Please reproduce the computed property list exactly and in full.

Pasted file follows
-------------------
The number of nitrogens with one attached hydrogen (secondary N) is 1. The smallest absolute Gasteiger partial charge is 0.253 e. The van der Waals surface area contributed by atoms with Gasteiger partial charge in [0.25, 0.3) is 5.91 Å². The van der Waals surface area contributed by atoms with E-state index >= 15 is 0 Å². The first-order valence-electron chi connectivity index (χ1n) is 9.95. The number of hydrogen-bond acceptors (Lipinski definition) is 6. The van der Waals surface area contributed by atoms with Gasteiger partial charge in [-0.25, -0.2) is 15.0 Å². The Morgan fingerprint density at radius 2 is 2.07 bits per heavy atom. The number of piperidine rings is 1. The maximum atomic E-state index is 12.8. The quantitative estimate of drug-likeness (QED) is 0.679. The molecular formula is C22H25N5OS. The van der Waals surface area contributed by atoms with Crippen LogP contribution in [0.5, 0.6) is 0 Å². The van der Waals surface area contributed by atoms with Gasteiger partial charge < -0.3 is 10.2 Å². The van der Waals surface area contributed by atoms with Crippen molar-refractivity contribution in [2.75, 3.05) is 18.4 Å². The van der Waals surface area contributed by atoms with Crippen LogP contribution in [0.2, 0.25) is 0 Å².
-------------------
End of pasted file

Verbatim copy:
The number of nitrogens with one attached hydrogen (secondary N) is 1. The smallest absolute Gasteiger partial charge is 0.253 e. The van der Waals surface area contributed by atoms with Gasteiger partial charge in [0.25, 0.3) is 5.91 Å². The van der Waals surface area contributed by atoms with E-state index >= 15 is 0 Å². The first-order valence-electron chi connectivity index (χ1n) is 9.95. The number of hydrogen-bond acceptors (Lipinski definition) is 6. The van der Waals surface area contributed by atoms with Gasteiger partial charge in [-0.25, -0.2) is 15.0 Å². The Morgan fingerprint density at radius 2 is 2.07 bits per heavy atom. The number of piperidine rings is 1. The maximum atomic E-state index is 12.8. The quantitative estimate of drug-likeness (QED) is 0.679. The molecular formula is C22H25N5OS. The van der Waals surface area contributed by atoms with Crippen LogP contribution in [0.5, 0.6) is 0 Å². The van der Waals surface area contributed by atoms with Gasteiger partial charge < -0.3 is 10.2 Å². The van der Waals surface area contributed by atoms with Crippen molar-refractivity contribution in [2.75, 3.05) is 18.4 Å². The van der Waals surface area contributed by atoms with Crippen LogP contribution in [0.2, 0.25) is 0 Å².